The Lord understands that it's the transforming power of idolatry. That's why the Lord wants us to look at Him and be transformed into His image. So here's what's happened to Israel. "Not to us the Lord, not to us, but to your name, give glory for the sake of your steadfast love and faithfulness. Why should the nation say, where is their God? Our God is in the heavens. He does what He pleases. Their idols are silver and gold, the work of human hands." Here we go, just like this. "They have mouths but do not speak, eyes but do not see. They have ears but do not hear, noses but do not smell, hands but do not feel, feet but do not walk, they do not make sounds in their throats. Those who make them will become like them. So do all who trust in them."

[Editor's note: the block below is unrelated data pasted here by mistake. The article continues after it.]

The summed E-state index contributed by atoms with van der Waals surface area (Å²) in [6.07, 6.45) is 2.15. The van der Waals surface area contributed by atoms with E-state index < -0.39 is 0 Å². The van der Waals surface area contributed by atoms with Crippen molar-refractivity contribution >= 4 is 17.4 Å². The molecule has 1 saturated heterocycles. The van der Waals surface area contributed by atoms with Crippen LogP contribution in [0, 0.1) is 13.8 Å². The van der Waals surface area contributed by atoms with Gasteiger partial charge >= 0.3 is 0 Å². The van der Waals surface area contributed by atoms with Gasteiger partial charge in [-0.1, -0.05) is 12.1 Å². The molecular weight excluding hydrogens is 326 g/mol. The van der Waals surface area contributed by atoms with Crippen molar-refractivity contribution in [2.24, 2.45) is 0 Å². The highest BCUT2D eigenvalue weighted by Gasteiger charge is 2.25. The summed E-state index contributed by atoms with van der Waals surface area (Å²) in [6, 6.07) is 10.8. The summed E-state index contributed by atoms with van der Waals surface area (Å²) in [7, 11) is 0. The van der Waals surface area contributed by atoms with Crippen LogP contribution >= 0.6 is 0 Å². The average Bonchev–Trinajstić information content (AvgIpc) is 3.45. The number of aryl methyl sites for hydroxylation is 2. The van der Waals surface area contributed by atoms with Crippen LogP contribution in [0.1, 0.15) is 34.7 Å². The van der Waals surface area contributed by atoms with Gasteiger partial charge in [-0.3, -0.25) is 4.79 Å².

Do you see that you become what you worship, either for ruin or restoration. What God is saying here is that He is saying they've worshiped idols. They have eyes but cannot see, ears but cannot hear, mouths but cannot speak. They're going to become like that. They're going to have eyes that cannot see and ears that cannot hear, and therefore I'm going to bring full judgment on them. That's what that text is saying. This text is so important that it's used by Jeremiah, Ezekiel, Jesus, John, all these people are using it. For example, in Jeremiah 5:21, "Hear this, you foolish and senseless people. You have eyes but do not see, ears but do not hear. The prophets prophecy lies, the priests rule by their own authority, and my people love it this way. But what will you do in the end." Ezekiel 12:2. "Son of man, you are living among a rebellious people. They have eyes but do not see and ears but do not hear, for they are rebellious people.